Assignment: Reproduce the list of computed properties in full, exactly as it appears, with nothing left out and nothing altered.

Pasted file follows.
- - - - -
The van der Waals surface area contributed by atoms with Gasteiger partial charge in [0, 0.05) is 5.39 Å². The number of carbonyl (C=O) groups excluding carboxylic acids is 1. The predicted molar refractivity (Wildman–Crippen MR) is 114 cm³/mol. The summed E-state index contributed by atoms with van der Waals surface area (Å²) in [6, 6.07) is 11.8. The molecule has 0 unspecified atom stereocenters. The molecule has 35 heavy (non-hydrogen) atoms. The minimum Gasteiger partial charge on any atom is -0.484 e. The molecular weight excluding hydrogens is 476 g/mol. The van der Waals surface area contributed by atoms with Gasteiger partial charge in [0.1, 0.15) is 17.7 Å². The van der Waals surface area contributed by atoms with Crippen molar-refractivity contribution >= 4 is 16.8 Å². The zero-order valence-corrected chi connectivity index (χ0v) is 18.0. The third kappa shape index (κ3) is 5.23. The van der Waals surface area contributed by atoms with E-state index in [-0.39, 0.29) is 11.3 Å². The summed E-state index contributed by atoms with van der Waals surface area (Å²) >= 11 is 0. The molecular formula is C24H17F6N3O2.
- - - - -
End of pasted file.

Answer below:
The van der Waals surface area contributed by atoms with Gasteiger partial charge in [0, 0.05) is 5.39 Å². The number of carbonyl (C=O) groups excluding carboxylic acids is 1. The predicted molar refractivity (Wildman–Crippen MR) is 114 cm³/mol. The summed E-state index contributed by atoms with van der Waals surface area (Å²) in [6, 6.07) is 11.8. The molecule has 0 unspecified atom stereocenters. The molecule has 35 heavy (non-hydrogen) atoms. The minimum Gasteiger partial charge on any atom is -0.484 e. The molecular weight excluding hydrogens is 476 g/mol. The van der Waals surface area contributed by atoms with Gasteiger partial charge in [0.1, 0.15) is 17.7 Å². The van der Waals surface area contributed by atoms with Crippen molar-refractivity contribution >= 4 is 16.8 Å². The zero-order valence-corrected chi connectivity index (χ0v) is 18.0. The third kappa shape index (κ3) is 5.23. The van der Waals surface area contributed by atoms with E-state index in [-0.39, 0.29) is 11.3 Å². The summed E-state index contributed by atoms with van der Waals surface area (Å²) >= 11 is 0. The molecular formula is C24H17F6N3O2.